Growth Hormones in Milk

Girls sharing glass of milk
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Growth hormone can indeed be found in all forms of cow's milk. Bovine growth hormone (bGH), also known as bovine somatotropin (bST), is a protein that's naturally produced by the pituitary gland of cows that leads to the production of milk.

Some milk products contain rbGH (sometimes called rbST), a synthetic recombinant bovine growth hormone given to cows to help them make more milk. Some parents are concerned that this added growth hormone can cause health problems in kids.

Concerns About Growth Hormones in Milk

Artificial growth hormones in milk are generally considered safe by the Food and Drug Administration (FDA) and the World Health Organization (WHO) for a couple of reasons. First, studies show that the total amount of bGH in milk with added hormones and milk without them is about the same. Plus, even though bGH does get passed from dairy cows into their milk, humans don't absorb it. What's not inactivated by heat during pasteurization breaks down in our digestive tracts.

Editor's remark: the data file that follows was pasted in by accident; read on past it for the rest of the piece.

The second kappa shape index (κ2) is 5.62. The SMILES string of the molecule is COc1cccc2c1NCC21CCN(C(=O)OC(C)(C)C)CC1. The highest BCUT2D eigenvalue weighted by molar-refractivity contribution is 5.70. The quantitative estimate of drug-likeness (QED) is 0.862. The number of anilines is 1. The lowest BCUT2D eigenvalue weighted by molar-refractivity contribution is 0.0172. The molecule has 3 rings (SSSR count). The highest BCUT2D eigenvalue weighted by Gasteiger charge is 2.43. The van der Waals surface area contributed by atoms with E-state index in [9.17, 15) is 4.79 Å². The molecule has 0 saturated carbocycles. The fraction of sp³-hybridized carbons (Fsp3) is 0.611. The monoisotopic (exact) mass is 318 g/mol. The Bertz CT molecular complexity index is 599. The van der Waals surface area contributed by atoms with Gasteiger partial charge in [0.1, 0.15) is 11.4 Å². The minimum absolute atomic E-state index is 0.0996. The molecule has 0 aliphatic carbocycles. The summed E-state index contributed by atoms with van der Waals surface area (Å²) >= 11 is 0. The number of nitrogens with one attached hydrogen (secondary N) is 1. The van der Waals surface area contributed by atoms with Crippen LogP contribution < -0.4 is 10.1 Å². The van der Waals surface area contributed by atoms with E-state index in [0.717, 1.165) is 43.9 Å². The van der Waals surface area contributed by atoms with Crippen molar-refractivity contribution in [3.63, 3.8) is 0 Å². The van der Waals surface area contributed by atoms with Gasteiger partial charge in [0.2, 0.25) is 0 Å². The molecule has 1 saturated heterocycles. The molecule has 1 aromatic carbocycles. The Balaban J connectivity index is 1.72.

Still, since dairy companies started giving rbGH to cows in the 1990s, people have speculated that it might be linked to certain health issues that are on the rise, including early puberty, cancer, and antibiotic-resistant infections. Here is what we know:

Early Puberty

Initial suspicions that rbGH is linked to early puberty (precocious puberty) had a lot to do with timing. The first studies showing that the average age of puberty is earlier than in prior generations emerged around the same time milk made from cows fortified with rbGH hit the market.

Many studies have now debunked the theory that early puberty is caused by growth hormones in milk. Research now points to improved nutrition and a rise in childhood obesity as probable reasons for why many kids are starting puberty at early ages.

One problem with the theory is that growth hormone is not a steroid hormone that influences sexual development, like estrogen. Even kids who get daily injections of human growth hormone for short stature and other medical conditions don't start puberty early.

Cancer

IGF-1 is a naturally occurring hormone in both cattle and humans that's linked to cell development. For reasons that aren't fully clear, IGF-1 levels are slightly higher in milk from cows treated with rbGH. IGF-1 is not destroyed by pasteurization, either.